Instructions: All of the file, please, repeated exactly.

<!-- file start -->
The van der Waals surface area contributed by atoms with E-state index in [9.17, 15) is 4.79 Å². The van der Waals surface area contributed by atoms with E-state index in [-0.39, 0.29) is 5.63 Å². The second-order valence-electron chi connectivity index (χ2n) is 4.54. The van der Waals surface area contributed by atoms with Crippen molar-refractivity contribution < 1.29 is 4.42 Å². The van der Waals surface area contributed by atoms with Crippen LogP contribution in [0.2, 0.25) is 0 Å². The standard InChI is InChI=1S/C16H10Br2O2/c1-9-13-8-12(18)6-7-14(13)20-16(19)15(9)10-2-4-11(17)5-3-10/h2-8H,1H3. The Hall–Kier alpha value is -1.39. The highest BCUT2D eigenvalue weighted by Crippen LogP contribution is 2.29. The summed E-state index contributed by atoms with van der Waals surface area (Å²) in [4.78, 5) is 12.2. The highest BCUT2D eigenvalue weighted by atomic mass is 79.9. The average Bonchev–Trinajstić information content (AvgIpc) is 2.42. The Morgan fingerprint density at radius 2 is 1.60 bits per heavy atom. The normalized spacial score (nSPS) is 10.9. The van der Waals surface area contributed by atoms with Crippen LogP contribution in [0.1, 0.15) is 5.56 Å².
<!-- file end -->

The van der Waals surface area contributed by atoms with E-state index in [9.17, 15) is 4.79 Å². The van der Waals surface area contributed by atoms with E-state index in [-0.39, 0.29) is 5.63 Å². The second-order valence-electron chi connectivity index (χ2n) is 4.54. The van der Waals surface area contributed by atoms with Crippen molar-refractivity contribution < 1.29 is 4.42 Å². The van der Waals surface area contributed by atoms with Crippen LogP contribution in [0.2, 0.25) is 0 Å². The standard InChI is InChI=1S/C16H10Br2O2/c1-9-13-8-12(18)6-7-14(13)20-16(19)15(9)10-2-4-11(17)5-3-10/h2-8H,1H3. The Hall–Kier alpha value is -1.39. The highest BCUT2D eigenvalue weighted by Crippen LogP contribution is 2.29. The summed E-state index contributed by atoms with van der Waals surface area (Å²) in [4.78, 5) is 12.2. The highest BCUT2D eigenvalue weighted by atomic mass is 79.9. The average Bonchev–Trinajstić information content (AvgIpc) is 2.42. The Morgan fingerprint density at radius 2 is 1.60 bits per heavy atom. The normalized spacial score (nSPS) is 10.9. The van der Waals surface area contributed by atoms with Crippen LogP contribution in [0.1, 0.15) is 5.56 Å².